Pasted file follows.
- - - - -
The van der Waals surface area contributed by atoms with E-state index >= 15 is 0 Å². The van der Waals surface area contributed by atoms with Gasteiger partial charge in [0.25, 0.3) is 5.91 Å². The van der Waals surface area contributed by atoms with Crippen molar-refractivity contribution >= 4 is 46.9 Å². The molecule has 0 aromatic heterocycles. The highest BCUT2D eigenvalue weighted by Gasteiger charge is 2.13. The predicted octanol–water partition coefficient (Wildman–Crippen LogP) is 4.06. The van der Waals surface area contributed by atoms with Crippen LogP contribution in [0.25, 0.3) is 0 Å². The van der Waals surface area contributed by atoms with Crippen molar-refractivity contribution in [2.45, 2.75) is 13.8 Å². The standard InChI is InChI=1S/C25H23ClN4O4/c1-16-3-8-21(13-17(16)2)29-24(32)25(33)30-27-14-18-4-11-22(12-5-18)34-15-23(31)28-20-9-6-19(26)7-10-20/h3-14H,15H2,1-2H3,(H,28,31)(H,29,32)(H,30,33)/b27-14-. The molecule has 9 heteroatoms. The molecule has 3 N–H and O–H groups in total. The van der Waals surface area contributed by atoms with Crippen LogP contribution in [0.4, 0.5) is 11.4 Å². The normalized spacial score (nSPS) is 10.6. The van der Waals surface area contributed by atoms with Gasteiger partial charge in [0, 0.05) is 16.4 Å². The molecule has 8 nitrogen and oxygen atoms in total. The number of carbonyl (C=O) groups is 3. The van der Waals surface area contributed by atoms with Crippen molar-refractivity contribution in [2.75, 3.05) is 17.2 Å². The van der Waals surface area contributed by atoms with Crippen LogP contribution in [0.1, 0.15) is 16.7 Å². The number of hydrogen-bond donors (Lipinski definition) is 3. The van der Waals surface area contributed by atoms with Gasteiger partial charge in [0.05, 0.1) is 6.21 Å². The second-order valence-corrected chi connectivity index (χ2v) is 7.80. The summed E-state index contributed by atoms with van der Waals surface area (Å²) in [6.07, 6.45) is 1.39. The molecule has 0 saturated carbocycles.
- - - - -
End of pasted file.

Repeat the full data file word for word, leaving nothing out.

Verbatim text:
The van der Waals surface area contributed by atoms with E-state index >= 15 is 0 Å². The van der Waals surface area contributed by atoms with Gasteiger partial charge in [0.25, 0.3) is 5.91 Å². The van der Waals surface area contributed by atoms with Crippen molar-refractivity contribution >= 4 is 46.9 Å². The molecule has 0 aromatic heterocycles. The highest BCUT2D eigenvalue weighted by Gasteiger charge is 2.13. The predicted octanol–water partition coefficient (Wildman–Crippen LogP) is 4.06. The van der Waals surface area contributed by atoms with Crippen LogP contribution in [0.25, 0.3) is 0 Å². The van der Waals surface area contributed by atoms with Crippen molar-refractivity contribution in [2.45, 2.75) is 13.8 Å². The standard InChI is InChI=1S/C25H23ClN4O4/c1-16-3-8-21(13-17(16)2)29-24(32)25(33)30-27-14-18-4-11-22(12-5-18)34-15-23(31)28-20-9-6-19(26)7-10-20/h3-14H,15H2,1-2H3,(H,28,31)(H,29,32)(H,30,33)/b27-14-. The molecule has 9 heteroatoms. The molecule has 3 N–H and O–H groups in total. The van der Waals surface area contributed by atoms with Crippen LogP contribution in [0.4, 0.5) is 11.4 Å². The normalized spacial score (nSPS) is 10.6. The van der Waals surface area contributed by atoms with Gasteiger partial charge in [0, 0.05) is 16.4 Å². The molecule has 8 nitrogen and oxygen atoms in total. The number of carbonyl (C=O) groups is 3. The van der Waals surface area contributed by atoms with Crippen molar-refractivity contribution in [2.75, 3.05) is 17.2 Å². The van der Waals surface area contributed by atoms with Crippen LogP contribution in [0.1, 0.15) is 16.7 Å². The number of hydrogen-bond donors (Lipinski definition) is 3. The van der Waals surface area contributed by atoms with Gasteiger partial charge in [0.05, 0.1) is 6.21 Å². The second-order valence-corrected chi connectivity index (χ2v) is 7.80. The summed E-state index contributed by atoms with van der Waals surface area (Å²) in [6.07, 6.45) is 1.39. The molecule has 0 saturated carbocycles.